Achy Joints? It Could Be Arthritis

Arthritis is very common—affecting nearly 1 in 4 adults in the United States—and debilitating, making it a leading cause of disability.

It’s also not just one condition. The term “arthritis” encompasses more than 100 types of musculoskeletal disorders with different causes and no definite cure.

Understanding more about this disease is the first step in knowing how to manage it. We talked to UNC Health family medicine physician Liza Straub, MD, to learn more.

What is arthritis?

Arthritis is the umbrella term for “pain of one or multiple joints,” Dr. Straub says. “Usually when people think of arthritis, they think of osteoarthritis, which is the most common type. That’s from the typical wear and tear of joints that occurs with age.”

Osteoarthritis is an inevitable part of aging for most people. “More than half of us will have some degree of osteoarthritis by the time we’re 55 or older,” Dr. Straub says.

After osteoarthritis, the most common types of arthritis include rheumatoid arthritis, an autoimmune disease in which the immune system produces substances that attack the joints, causing painful swelling, and post-traumatic arthritis, which develops after an injury.

Spondyloarthritis typically affects the spine and can cause pain and sometimes damage to joints such as your backbone, shoulders and hips.

“Spondyloarthropathies can occur in people who have other inflammatory conditions like Crohn’s disease, ulcerative colitis or psoriasis,” Dr. Straub says.

A less common type of arthritis is septic arthritis.

“This is arthritis that occurs from an infection from bacteria,” Dr. Straub says. Risk factors for this type of arthritis are previous joint replacement, IV drug use, overlying skin infection, and immunosuppression.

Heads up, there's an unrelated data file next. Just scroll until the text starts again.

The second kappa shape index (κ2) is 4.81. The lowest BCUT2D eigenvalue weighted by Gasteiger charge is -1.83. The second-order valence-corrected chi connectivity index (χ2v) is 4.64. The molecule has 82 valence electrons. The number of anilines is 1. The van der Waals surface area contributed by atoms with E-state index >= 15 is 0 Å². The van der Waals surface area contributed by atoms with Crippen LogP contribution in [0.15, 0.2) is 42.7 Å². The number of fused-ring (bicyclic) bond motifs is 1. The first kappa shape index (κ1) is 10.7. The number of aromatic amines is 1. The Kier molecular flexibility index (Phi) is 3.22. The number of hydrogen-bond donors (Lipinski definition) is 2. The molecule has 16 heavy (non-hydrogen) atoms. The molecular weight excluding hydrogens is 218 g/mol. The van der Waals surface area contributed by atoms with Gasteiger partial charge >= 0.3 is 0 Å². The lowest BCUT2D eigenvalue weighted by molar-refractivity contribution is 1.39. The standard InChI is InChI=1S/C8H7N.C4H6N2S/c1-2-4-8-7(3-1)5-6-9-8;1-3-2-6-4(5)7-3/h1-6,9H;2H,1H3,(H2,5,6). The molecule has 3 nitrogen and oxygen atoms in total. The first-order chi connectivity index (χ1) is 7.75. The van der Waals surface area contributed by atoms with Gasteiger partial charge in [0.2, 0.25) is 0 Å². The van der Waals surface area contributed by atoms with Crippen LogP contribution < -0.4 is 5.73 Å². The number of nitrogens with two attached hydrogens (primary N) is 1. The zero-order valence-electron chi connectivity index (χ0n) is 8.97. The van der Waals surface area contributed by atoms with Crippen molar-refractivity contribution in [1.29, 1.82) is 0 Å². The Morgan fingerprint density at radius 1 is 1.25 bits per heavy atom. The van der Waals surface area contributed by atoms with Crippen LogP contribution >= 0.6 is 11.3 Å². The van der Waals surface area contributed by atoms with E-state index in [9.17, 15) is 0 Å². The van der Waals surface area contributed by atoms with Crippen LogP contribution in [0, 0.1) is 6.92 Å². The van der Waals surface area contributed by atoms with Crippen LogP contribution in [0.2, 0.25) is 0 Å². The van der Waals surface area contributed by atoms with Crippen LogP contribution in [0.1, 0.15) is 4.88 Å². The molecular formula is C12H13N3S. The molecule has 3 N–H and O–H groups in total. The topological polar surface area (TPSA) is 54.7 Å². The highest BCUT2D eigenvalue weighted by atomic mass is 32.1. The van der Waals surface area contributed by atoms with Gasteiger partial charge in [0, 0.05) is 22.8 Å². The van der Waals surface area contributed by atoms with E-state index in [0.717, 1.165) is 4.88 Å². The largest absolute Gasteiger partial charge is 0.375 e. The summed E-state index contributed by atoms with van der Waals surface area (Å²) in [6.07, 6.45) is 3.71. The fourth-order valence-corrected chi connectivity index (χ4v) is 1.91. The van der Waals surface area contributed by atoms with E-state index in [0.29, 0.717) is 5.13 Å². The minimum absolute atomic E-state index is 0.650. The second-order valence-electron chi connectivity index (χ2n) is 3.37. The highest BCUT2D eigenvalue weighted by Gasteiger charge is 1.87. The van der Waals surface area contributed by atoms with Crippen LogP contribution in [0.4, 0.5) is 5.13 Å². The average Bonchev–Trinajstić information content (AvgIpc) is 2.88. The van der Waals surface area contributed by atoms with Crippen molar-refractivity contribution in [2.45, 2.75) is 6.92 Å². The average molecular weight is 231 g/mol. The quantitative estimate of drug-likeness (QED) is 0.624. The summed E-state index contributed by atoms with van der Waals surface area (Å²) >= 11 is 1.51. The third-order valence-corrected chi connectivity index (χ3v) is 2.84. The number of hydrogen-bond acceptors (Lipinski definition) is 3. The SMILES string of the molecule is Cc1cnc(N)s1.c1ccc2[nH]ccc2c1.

Arthritis also can result from Lyme disease or the autoimmune disease lupus. Finally, there is “crystal-induced arthritis,” which includes gout. Gout occurs when a chemical called uric acid builds up in the blood and then deposits as crystals in the body’s joints, fluids and tissues, causing pain, inflammation and swelling, Dr. Straub says.

Children also can have arthritis; it’s estimated that more than 250,000 kids in the United States are affected.

What causes arthritis?

The cause of the arthritis depends on the type. For example, osteoarthritis is caused by aging or trauma, while the causes of rheumatoid arthritis are unknown.

Risk factors for several types of arthritis include:

  • Being female
  • Being overweight or obese
  • Older age (over age 55)
  • Previous injury or trauma to the joint
  • Family history
  • Having a job that requires repetitive bending or squatting

What are symptoms of arthritis?

The most common symptoms of osteoarthritis are pain and stiffness in your joints. If you feel an aching and tightness in your joints after a period of inactivity, such as sitting for a long time, you may have osteoarthritis.

“People with arthritis can have some swelling in the joints, and they can have some popping or cracking that they might hear or sense,” Dr. Straub says.

You may also experience some decreased range of motion of your joints. For example, it may be hard to walk down the stairs if you have arthritis in your knees or hips, or reach overhead if you have arthritis in your shoulders.

“People can have difficulty with fine hand movements if it is in the hands, and then they can sometimes get bony enlargement in those joints too,” Dr. Straub says. If your knuckles seem to be growing, arthritis may be the culprit.

How do you treat arthritis?

If you experience regular joint pain, over-the-counter pain medication such as Tylenol can help, but weight loss and regular exercise are most helpful.

“Regular exercise and weight loss have the best evidence for helping with osteoarthritis and particularly knee osteoarthritis. And that helps with the pain,” Dr. Straub says. “We don’t have great evidence for a lot of other treatments. We do them more just to help people manage their pain.”

For example, a physician can help you identify measures that can relieve pain, such as a knee or hand brace. Another treatment that is now available over the counter and can help with knee and hand arthritis pain is Voltaren gel.

Depending on the severity of your symptoms, you may need to see a doctor for an injection such as a cortisone (steroid) shot into the joint.

If you continue to have pain and injections don’t help or you no longer have any cartilage in your joint, you may be a candidate for joint replacement surgery, in which parts of your joint are removed and replaced with a metal, plastic or ceramic prosthesis.

“If somebody is having progressive pain and disability because of the degradation in that joint, then at some point they may consider a joint replacement,” Dr. Straub says. “But all of that depends on the severity of the pain and the severity of their disability.”

Do your joints hurt? Talk to your doctor or find one near you.